Area fields are full of grain carts and combines, and trucks are constantly on the road taking fall crops to either elevators or farmer’s bins. Area fields are also showing more and more signs of white bags at the edge in which farmers are storing crops as they come out of the field. No matter where the crops are being stored, harvest is in full production, though the weather forecast shows the possibility of a break for the busy crews.
According to the USDA’s National Agricultural Statistics Service, for the week ending November 4 there were 5.9 days suitable for fieldwork. The report also states that corn harvested across the state is at 65% which is equal to last year, but behind 72 percent for the five-year average. Kent Taylor, General Manager of Ag Valley Cooperative and Kevin Farner, Grain Department Manager at Ag Valley, commented corn harvest in this area is probably around 40 percent complete, while milo is about 80-85% complete compared to 73 percent across the state, ahead of 63 percent last year, but near the 76 percent average. Taylor said, “As of Monday morning, at Ag Valley it appears for all purposes that the soybean harvest is about done. There are a few loads still coming in, but the farmers have made great progress finishing up this crop last week and transitioning to corn.” According to the statistics service, soybeans harvested across the state was 90 percent completed, near 94 percent last year but behind the 96 percent average.
Based on October 1 conditions, according to the USDA’s National Agricultural Statistics Service, Nebraska’s 2018 corn production is forecast at 1.80 billion bushels, up seven percent from last year’s production but down from the September 1 forecast. There are 9.25 million acres to be harvested for grain, with the yield forecast at 195 bushels per acre, up 14 bushels from last year. Both yield and production are new record highs if realized.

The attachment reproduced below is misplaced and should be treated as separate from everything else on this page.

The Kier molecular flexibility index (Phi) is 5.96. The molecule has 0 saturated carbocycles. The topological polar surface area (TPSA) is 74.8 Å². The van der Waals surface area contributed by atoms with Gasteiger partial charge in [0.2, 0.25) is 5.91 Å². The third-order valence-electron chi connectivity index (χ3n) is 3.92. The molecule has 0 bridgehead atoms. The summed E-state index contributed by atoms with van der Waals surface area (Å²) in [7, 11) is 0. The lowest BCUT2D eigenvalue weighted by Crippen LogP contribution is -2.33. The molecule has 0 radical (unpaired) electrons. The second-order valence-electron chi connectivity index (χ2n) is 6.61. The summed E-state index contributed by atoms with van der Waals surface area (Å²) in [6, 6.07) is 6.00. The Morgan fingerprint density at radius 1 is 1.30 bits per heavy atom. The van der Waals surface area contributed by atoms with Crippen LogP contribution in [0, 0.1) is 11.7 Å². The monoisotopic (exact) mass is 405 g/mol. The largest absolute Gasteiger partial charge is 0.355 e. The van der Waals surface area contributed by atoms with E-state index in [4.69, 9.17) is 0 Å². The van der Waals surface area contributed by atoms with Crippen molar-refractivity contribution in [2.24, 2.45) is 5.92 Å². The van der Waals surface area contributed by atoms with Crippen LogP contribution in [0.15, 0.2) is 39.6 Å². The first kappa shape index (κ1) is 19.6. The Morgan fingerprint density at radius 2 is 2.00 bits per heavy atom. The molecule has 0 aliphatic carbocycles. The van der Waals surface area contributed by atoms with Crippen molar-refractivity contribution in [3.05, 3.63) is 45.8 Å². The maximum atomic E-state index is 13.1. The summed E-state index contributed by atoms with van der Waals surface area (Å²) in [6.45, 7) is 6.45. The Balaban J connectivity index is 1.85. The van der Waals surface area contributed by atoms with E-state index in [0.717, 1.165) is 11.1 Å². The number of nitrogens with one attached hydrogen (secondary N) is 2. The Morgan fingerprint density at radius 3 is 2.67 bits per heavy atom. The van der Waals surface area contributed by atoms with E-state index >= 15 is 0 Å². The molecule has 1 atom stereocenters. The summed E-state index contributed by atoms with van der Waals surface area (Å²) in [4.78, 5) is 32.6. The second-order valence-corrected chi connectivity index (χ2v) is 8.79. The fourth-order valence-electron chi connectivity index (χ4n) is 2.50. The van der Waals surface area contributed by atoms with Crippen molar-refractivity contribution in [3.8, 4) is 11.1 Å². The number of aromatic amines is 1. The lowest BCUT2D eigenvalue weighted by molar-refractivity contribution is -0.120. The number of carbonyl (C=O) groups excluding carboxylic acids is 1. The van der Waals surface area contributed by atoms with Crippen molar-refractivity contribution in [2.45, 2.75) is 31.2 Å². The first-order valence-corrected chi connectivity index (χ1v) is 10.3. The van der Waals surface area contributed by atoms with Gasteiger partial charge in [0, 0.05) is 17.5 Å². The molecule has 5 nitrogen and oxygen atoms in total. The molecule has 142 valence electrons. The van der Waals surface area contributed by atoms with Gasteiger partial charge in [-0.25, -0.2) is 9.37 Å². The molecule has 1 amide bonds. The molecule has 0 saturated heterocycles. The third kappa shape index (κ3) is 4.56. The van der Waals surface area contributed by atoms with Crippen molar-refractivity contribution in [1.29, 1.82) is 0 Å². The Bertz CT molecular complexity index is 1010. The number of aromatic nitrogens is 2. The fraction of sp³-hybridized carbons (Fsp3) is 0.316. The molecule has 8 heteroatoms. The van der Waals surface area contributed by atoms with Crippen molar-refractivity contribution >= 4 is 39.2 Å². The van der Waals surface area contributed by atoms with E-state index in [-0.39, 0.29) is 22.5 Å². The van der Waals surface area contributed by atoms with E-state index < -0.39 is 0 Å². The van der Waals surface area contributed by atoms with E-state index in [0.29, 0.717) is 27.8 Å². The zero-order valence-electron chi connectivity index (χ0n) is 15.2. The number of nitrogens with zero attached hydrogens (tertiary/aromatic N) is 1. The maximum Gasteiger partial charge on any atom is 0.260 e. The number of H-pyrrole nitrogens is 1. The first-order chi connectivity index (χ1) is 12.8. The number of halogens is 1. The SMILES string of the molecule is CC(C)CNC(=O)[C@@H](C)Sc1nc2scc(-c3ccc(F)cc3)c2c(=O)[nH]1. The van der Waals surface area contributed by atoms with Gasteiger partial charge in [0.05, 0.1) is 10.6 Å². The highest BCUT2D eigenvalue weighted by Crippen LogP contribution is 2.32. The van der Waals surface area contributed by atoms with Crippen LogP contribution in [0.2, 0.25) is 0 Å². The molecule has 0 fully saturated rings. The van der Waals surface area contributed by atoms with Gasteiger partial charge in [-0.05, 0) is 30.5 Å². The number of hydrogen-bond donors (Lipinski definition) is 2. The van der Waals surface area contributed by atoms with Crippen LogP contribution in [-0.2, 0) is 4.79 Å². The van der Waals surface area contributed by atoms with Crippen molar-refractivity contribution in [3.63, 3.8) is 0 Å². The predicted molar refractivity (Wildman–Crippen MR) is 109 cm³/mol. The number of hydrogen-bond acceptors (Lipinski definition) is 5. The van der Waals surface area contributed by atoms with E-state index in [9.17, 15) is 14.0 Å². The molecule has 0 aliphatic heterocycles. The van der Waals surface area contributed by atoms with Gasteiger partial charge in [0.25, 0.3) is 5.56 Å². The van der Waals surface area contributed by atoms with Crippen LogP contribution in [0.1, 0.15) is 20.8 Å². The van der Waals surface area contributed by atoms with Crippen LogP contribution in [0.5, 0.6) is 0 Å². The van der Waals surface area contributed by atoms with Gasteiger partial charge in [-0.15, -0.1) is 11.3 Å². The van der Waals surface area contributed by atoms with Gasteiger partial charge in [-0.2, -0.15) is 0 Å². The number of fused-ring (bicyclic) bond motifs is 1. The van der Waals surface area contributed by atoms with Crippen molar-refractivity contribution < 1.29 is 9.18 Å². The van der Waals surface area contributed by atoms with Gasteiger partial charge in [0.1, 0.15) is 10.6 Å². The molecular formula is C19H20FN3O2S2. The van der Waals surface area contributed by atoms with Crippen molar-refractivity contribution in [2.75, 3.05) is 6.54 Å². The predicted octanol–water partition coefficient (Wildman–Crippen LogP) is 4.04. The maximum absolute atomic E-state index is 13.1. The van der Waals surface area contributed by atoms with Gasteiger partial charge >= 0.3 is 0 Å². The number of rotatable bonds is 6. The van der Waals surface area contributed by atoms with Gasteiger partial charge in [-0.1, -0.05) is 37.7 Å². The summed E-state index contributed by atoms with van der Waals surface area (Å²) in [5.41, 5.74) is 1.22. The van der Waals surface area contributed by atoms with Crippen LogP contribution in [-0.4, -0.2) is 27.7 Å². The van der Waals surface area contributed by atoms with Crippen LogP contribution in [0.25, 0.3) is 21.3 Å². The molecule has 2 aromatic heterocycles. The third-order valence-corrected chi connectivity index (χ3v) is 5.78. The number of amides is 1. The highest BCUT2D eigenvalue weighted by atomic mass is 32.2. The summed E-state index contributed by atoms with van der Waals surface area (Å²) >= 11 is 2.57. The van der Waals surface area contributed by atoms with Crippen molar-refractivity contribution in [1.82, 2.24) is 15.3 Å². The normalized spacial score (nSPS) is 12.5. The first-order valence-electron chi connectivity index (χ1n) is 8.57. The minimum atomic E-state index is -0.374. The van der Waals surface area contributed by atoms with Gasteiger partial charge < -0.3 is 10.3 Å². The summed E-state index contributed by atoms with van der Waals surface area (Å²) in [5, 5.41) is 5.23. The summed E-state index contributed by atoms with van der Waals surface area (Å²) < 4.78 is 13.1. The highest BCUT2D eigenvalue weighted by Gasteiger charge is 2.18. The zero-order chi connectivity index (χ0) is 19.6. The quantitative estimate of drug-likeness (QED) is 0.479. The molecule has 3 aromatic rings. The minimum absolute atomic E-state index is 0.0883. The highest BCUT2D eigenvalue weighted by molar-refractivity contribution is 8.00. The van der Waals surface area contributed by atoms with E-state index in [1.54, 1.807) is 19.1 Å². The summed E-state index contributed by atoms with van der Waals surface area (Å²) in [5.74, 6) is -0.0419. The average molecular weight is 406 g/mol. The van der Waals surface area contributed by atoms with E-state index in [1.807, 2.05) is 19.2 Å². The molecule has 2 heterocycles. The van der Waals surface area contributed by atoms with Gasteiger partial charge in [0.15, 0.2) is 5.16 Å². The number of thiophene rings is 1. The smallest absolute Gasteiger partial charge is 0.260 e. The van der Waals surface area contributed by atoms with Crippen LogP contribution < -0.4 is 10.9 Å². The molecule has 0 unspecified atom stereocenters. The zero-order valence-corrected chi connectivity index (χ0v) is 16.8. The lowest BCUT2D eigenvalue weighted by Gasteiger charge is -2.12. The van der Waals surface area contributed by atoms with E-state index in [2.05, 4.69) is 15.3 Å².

Sorghum for grain is forecast at 15.8 million bushesl, up 32 percent from last year, with 155,000 acres to be harvested, up 15 percent from 2017. Yield is forecast at 102 bushels per acre, up 13 bushels from last year.
Soybean production is forecast at 350 million bushels, up seven percent from last year and u from 338 million bushes forecast September 1. There are 5.65 million acres to be harvested, slightly below 2017, with a forecast of 62 bushels per acre, up 4.5 bushels from last year. Both yield and production are new records if realized.
The recent precipitation has helped area wheat fields and pastures with the statistics services reporting topsoil moisture supplies rated one percent very short, four percent short, 80 percent adequate and 15 percent surplus. Subsoil moisture supplies rated one percent very short, six percent short, 84 percent adequate and nine percent surplus.
The National Weather Service out of Hastings is forecasting the area to have a 40% of snow Wednesday night (tonight) and a 60% chance of approximately one inch of snow before noon on Thursday.
According to the USGS Water Science School, an inch of snow falling evenly on one acre of ground is equivalent to about 2,715 gallons of water. This figure, however, based upon the “rule-of-thumb” that 10 inches of snow is equal to one inch of water, can vary considerably, depending on whether the snow is heavy and wet or powdery and dry.
Weather forecast following Thursday shows no precipitation for the next 10 days with temperatures ranging in the high 40’s to the low 50’s.
Taylor also commented that some of the weather events in October slowed everyone up, but the last week of the month was a good one across the area. “What we are hearing from farmers is that yields on all crops have been good, with some great yields on drylands. The one exception may be a few folks not seeing what they expected in milo yeilds, but overall producers are pleased.” said Taylor.